• Cove
    A cove describes the concave rounding of an edge. In the Green Screen or Blue Screen studio, this transition between the floor, for example made of VARIO CLASSIC, and the back wall, for example made of CHROMAKEY SUPRA, serves to illuminate the background softly and without any edges. A cove can be made of different building materials, often bent plywood boards, which are filled and painted or covered with a textile. For temporary solutions, the textile on the back (for example TELEVISION CS) can also be used as flooring.

  • Even Luminance
    Wrinkles or strongly differing materials on the wall and floor can be a problem. Here, for example, the TELESTRETCH offers the possibility of producing really perfectly smooth surfaces, fixed at the top and sides to a wooden construction and at the bottom with the Gerriets' Mounting Flange bracket. Alternatively, clamping to a TRUSS FRAME is also an option, in which case the chroma key fabric can be viewed on three sides or all around. Shadows that are too strong and sharp also cause difficulties. The more even the luminance of the set, the better the keying behaviour.

  • Spill
    Spill is a reflection or blur that disturbs the image. If a strong light in the green background causes reflections on a person's white clothing, clean image editing will be difficult in the post-production process. To prevent this effect to a large extent, the areas in the green screen that are not needed can be covered with a black cloth before shooting. Spill also often appears in the area around the head where the hair already has a certain transparency to the background.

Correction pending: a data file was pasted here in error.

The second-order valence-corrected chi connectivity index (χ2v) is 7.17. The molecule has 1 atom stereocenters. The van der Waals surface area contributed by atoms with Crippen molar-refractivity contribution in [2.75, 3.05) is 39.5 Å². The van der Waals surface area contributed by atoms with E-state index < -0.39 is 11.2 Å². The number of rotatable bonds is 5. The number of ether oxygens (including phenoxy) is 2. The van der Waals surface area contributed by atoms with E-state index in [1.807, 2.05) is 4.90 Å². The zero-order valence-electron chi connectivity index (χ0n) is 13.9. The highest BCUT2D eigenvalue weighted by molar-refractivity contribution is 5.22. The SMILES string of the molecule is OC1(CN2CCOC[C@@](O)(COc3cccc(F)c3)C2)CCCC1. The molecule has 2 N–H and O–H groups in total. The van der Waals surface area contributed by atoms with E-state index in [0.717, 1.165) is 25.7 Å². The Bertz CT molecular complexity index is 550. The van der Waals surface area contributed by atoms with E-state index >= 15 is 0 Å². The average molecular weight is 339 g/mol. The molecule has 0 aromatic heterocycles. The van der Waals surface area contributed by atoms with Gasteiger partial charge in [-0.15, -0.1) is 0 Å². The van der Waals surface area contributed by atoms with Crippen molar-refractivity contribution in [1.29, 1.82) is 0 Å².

• Room size / relations
    Too small a distance between the people and the background is not effective. Sometimes, however, the production space does not allow other options. Shadows can be cast and spill effects may occur on the people or objects. In small rooms or rooms which are intended for different multiple uses, a track system such as the TRUMPF 95 from Gerriets will provide more flexibility.

  • Reflective behaviour
    Matte and low-reflective surfaces are to be preferred. They prevent too much light from being reflected onto the set. However, special attention must be paid to illumination. DUVETYNE R 55, DUVETYNE CS or CHROMAKEY SUPRA are suitable for many applications, but often require extra illumination additional to the set. TELEVISION CS is easy to handle, can be washed without losing its flame-retardant feature, but can cause reflection due to improper lighting conditions.

"Many factors are crucial for the successful presentation in proper chroma key sets. Room size, illumination and the motif itself have a major influence on the result. Herein, the choice of keyable material is essential. Today‘s keyers do have a certain tolerance. But also they cannot save poorly set up Green Screen/Blue Screen settings."
Birger Bustorff (1st lighting cameraman at SWR from 1997–2019)